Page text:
The latest U.S.D.A. crop report shows drier conditions last week allowed farmers to get a lot of field work done, with 70 percent of the expected corn acreage now planted. Only 23 percent had been planted in the last report.
The planting is now eight days ahead of last year and right on the normal annual pace. Soybean planting is now 20 percent complete, with planting just two days behind the average. Iowa State University Extension Agronomist, Paul Kassel, is based in Spencer and covers an area from Dickenson County to Sac County over to Hancock and Winnebago counties. Kassel says that area’s corn and soybean planting is right on time. “Most of the corn is planted. I’d say as of last week, ninety-nine percent of it is planted — a little bit to go here and there,” Kassel says. “In areas probably half of the soybean crop is planted. We’re way ahead of last year on that. So we’re making good progress. Probably our biggest concern is cool weather.”
The cool weather is keeping the seeds from germinating. “We’ve not seen any of that corn emerge. A fair amount of that corn was planted around April 22nd . We’ve not seen that corn emerge yet. We’re hoping for some warm weather to get that going,” Kassel says. The state crop report shows only 9 percent of the corn has emerged — which is 20 percentage points less than average.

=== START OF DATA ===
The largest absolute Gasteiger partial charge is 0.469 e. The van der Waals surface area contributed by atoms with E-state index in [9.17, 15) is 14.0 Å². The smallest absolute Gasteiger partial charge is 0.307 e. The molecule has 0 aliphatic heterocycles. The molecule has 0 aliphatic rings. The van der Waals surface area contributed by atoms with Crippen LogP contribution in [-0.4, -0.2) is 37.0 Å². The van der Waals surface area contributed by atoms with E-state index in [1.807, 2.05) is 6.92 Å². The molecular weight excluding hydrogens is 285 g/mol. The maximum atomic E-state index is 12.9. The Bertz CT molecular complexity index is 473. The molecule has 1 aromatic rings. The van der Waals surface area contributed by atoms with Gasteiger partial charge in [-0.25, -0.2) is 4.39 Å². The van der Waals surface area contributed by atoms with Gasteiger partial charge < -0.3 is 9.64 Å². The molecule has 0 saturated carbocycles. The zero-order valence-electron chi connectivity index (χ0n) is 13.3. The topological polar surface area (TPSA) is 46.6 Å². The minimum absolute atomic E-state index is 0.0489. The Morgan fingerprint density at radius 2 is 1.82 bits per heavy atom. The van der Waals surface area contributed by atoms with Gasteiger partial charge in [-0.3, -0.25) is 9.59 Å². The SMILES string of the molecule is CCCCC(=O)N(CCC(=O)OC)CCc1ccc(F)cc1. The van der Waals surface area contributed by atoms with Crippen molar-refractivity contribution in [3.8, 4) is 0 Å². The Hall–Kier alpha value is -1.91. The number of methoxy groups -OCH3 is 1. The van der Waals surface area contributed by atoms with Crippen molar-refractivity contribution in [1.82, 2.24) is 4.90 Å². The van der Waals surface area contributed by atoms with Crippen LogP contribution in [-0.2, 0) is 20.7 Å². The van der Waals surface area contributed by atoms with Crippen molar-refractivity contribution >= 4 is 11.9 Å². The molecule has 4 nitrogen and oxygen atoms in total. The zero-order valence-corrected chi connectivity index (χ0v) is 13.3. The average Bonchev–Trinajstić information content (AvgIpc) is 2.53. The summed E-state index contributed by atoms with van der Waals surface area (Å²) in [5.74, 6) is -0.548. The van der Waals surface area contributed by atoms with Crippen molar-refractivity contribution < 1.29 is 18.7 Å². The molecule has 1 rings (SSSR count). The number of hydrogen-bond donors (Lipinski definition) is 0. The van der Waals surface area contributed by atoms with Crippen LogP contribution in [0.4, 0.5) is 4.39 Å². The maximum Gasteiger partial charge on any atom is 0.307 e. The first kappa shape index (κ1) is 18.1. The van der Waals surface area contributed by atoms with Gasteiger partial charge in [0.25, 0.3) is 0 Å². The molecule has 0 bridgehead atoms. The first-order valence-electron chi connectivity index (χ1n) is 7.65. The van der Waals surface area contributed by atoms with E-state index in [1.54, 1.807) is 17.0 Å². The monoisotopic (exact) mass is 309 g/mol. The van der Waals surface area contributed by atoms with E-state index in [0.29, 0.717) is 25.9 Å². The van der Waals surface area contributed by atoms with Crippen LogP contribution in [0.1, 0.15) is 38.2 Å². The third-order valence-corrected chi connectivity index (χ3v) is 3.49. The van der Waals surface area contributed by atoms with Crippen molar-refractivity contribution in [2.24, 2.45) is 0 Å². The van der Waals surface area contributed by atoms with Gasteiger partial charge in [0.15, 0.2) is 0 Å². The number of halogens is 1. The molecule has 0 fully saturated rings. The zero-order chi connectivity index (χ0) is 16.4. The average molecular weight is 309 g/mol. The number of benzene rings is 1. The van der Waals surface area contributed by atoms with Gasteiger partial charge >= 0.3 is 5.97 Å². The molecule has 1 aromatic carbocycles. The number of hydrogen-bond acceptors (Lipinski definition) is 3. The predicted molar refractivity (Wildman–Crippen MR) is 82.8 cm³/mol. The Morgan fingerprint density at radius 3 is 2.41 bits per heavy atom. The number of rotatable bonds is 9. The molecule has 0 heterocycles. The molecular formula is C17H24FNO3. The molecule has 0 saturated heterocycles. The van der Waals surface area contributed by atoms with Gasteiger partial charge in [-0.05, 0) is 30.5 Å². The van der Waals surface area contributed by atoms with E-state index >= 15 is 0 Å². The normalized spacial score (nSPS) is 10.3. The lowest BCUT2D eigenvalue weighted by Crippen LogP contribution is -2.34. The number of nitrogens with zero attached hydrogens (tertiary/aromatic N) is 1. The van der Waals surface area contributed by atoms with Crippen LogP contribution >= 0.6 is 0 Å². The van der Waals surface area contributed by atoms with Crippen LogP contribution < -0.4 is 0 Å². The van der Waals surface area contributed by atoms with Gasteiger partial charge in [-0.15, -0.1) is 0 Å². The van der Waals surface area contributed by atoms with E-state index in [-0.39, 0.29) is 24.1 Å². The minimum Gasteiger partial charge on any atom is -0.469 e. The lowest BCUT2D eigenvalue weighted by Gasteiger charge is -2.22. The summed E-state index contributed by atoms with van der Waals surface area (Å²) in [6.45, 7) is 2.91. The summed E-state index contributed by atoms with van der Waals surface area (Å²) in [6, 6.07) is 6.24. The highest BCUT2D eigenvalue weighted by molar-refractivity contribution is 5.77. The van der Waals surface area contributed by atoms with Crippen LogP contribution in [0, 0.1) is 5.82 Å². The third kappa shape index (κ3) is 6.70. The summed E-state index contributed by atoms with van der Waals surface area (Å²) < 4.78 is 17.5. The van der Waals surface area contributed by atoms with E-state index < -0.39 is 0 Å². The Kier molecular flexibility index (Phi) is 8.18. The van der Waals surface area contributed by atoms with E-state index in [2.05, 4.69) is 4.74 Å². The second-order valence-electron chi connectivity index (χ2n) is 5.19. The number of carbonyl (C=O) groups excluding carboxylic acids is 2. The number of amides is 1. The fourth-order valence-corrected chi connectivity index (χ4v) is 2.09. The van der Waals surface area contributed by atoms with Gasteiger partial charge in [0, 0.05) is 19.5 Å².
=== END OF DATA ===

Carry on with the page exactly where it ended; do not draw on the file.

Kassel says soil moisture is still a concern as things move ahead. “Subsoil levels are lower than they have been for several years,” according to Kassel. “We all know what happened last year. We started out low and had that excessive rain in May. So we’re hoping that doesn’t happen. We’re hoping for a little more moderate rainfall this year.” The U.S.D.A. report says northwest Iowa is the driest area of the state with almost one-third of topsoil reported as very short or short of moisture. Across the state topsoil moisture levels are rated one percent very short, 10 percent short, 74 percent adequate and 15 percent surplus.